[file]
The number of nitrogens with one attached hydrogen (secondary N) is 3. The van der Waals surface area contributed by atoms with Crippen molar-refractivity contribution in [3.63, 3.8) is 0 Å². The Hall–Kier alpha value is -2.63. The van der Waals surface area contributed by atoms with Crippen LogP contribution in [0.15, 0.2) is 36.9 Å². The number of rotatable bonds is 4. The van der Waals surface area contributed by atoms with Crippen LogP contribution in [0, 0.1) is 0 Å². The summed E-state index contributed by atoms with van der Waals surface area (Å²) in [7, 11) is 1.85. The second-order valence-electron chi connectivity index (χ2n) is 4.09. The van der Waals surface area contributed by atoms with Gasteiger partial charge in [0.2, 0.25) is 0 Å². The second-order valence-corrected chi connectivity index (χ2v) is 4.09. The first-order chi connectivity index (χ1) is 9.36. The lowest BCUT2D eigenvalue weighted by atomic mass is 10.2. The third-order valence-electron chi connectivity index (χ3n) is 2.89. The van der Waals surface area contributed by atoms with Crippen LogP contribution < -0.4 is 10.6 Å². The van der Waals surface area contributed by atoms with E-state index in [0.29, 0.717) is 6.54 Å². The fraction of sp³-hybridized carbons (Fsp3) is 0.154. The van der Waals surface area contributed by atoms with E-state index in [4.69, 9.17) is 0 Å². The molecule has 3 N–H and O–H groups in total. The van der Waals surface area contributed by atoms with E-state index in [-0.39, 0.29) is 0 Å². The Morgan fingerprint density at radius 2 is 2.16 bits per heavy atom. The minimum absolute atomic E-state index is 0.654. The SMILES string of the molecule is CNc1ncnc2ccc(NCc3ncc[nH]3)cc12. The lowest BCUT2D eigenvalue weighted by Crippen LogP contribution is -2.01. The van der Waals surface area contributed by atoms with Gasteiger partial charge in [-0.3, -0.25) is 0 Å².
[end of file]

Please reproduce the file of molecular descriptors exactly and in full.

The number of nitrogens with one attached hydrogen (secondary N) is 3. The van der Waals surface area contributed by atoms with Crippen molar-refractivity contribution in [3.63, 3.8) is 0 Å². The Hall–Kier alpha value is -2.63. The van der Waals surface area contributed by atoms with Crippen LogP contribution in [0.15, 0.2) is 36.9 Å². The number of rotatable bonds is 4. The van der Waals surface area contributed by atoms with Crippen LogP contribution in [0, 0.1) is 0 Å². The summed E-state index contributed by atoms with van der Waals surface area (Å²) in [7, 11) is 1.85. The second-order valence-electron chi connectivity index (χ2n) is 4.09. The van der Waals surface area contributed by atoms with Gasteiger partial charge in [0.2, 0.25) is 0 Å². The second-order valence-corrected chi connectivity index (χ2v) is 4.09. The first-order chi connectivity index (χ1) is 9.36. The lowest BCUT2D eigenvalue weighted by atomic mass is 10.2. The third-order valence-electron chi connectivity index (χ3n) is 2.89. The van der Waals surface area contributed by atoms with Crippen LogP contribution < -0.4 is 10.6 Å². The van der Waals surface area contributed by atoms with E-state index in [0.29, 0.717) is 6.54 Å². The fraction of sp³-hybridized carbons (Fsp3) is 0.154. The van der Waals surface area contributed by atoms with E-state index in [4.69, 9.17) is 0 Å². The molecule has 3 N–H and O–H groups in total. The van der Waals surface area contributed by atoms with E-state index in [-0.39, 0.29) is 0 Å². The Morgan fingerprint density at radius 2 is 2.16 bits per heavy atom. The minimum absolute atomic E-state index is 0.654. The SMILES string of the molecule is CNc1ncnc2ccc(NCc3ncc[nH]3)cc12. The lowest BCUT2D eigenvalue weighted by Crippen LogP contribution is -2.01. The van der Waals surface area contributed by atoms with Gasteiger partial charge in [-0.3, -0.25) is 0 Å².